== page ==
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How We Study the Earth: Record observations that describe the features of the natural world in their local environment. Objectives: Students will be able to name and recognize three main types of clouds (cirrus, cumulus and stratus). Students will be able to observe and describe the different shapes of clouds. Materials: Little Cloud by: Eric Carle “When I look at clouds I see…” writing activity Cloud fact sheet Cotton balls Assortment of blue and white tissue paper White or blue paint Sponges Clipboards Blue construction paper Glue Crayons Pencils Procedures: Interactive Read Aloud Introduce students to the book Little Cloud by: Eric Carle. o Examine the front cover. o Ask students what the story might be about. During reading, ask students to make predictions and text-to-self connections. o What shape do you think Little Cloud will be next? o What cloud shapes have you seen in the sky? At the end of the book, ask students to predict what will happen to Little Cloud o Make a connection to rain and the water cycle (previous lesson). The Three Main Types of Clouds Explain that there are three main types of clouds called cirrus, cumulus and stratus clouds. Define each cloud o Describe each with visual adjectives such as: wispy, puffy or thick.
o Show multiple photographs for each type of cloud. Write the name of each cloud on chart paper. o Have students sort cloud pictures under the name of each cloud. o Students must be able to explain their thinking when sorting. For example, “ This is a cumulus cloud because it is puffy”.
* This active engagement allows students to have a movement break. Coming up to the board to sort a picture gives students with attention deficits (and typical students) a small brain break after sitting on the carpet for the read aloud. Using an assortment of pictures for each cloud will assist visual learners in grasping the content. Cloud Observations For this portion of the lesson, students will move outdoors in order to observe clouds. Each student will be given a clipboard and a “When I look at clouds I see…” writing activity. Students will be instructed to make observation about the clouds outside. o What types of clouds do you see? o Do any of the clouds form a shape? Students will also be instructed to draw a sketch of one of the clouds that they observe (space provided on the writing activity). After 10 minutes of observations, students will be brought back into the classroom for station activities. Writing Prompt and Cloud Creation After students return to the classroom they will be randomly divided into two mixed-ability groups. Half of the students will complete the “When I look at clouds I see…” writing activity that they began to draw on outside. o Students will provide a written description of the cloud that they sketched outside including: shape, color and size. * For students who have difficulty planning for writing, the writing activity will be modified to guide writing. The modified writing will prompt students to describe the color, shape and size of their cloud (see attached). * Students who are tactile or kinesthetic learners will benefit from using a variety of materials to make their cloud creations. Students can choose the material that they are most comfortable with. The rest of the class will make a cloud creation o This activity requires students to recreate their cloud sketch on a large piece of construction paper.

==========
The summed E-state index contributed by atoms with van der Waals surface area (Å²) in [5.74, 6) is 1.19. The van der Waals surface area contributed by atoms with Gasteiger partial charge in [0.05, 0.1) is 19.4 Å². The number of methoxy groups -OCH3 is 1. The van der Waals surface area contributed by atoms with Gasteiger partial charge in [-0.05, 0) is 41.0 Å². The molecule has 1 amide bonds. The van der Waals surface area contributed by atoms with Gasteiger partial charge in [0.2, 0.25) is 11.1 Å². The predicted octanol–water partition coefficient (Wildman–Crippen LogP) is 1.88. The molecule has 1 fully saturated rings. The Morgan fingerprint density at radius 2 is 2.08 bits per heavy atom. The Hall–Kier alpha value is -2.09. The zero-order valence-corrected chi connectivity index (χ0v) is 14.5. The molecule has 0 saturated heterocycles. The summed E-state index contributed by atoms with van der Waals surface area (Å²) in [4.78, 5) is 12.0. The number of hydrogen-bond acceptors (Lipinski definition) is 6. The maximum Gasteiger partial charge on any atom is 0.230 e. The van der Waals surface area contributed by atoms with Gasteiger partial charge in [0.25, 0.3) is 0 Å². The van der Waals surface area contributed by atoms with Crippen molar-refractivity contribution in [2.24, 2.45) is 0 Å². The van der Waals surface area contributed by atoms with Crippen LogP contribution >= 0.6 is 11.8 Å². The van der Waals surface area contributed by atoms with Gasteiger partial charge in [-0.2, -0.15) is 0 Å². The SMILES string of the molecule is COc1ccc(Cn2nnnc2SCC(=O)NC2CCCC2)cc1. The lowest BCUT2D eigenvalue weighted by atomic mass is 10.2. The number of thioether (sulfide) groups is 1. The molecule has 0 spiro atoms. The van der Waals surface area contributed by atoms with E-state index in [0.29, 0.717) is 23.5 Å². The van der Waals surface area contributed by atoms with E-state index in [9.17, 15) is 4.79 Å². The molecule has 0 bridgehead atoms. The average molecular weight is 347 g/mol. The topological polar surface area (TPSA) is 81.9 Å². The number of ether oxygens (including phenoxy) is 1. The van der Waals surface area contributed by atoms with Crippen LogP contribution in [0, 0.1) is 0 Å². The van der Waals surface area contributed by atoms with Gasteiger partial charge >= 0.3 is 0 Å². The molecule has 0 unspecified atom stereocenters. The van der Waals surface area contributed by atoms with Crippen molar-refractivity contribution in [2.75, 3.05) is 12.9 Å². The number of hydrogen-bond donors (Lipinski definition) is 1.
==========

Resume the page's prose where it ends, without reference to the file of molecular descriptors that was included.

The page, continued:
o The students will pull apart or manipulate the cotton balls and tissue paper to make their cloud creation. The students can also use sponges to paint the cloud. o Students must represent at least two of the three types of clouds in their cloud creation. Students must also label each type of cloud with a marker or pencil. * Students who have working memory issues or are visual learners, will be provided with the cloud fact sheet. This fact sheet provides students with the name of each cloud and a picture of its attributes. This will assist students in creating the three main types of clouds with cotton balls.
Closure: All students will be brought back to the carpet for a share. o Two students will share their cloud creation with the class. o After each student shares they will ask two students to share questions or comments about the shared work. o I will explain to students that we will create a wonderful bulletin board that will display all of their cloud creations and writing.
Assessment: Students will be able to sort cloud pictures by type during class discussion individually or with the help of a classmate. This will show me that the students recognize attributes of the main three types of clouds. Students will be able to observe clouds and document their observations. I will assess the students’ acquisition of this skill by looking at their cloud creations. A student who made an accurate observation will have a detailed cloud creation and written description of a cloud including: color, shape and size. Students will be able to correctly label two out of the three main types of clouds and represent their attributes with materials provided. Students who understand the attributes of the three main types of clouds will have cirrus clouds that are represented by cotton balls or issue paper that is pulled apart into long, wispy parts. These students will also represent cumulus clouds with full-sized cotton or tissue balls. The stratus clouds should have cotton balls or tissue paper pieces that are stretched out like a blanket.
* Adaptations to parts of the lesson or activities.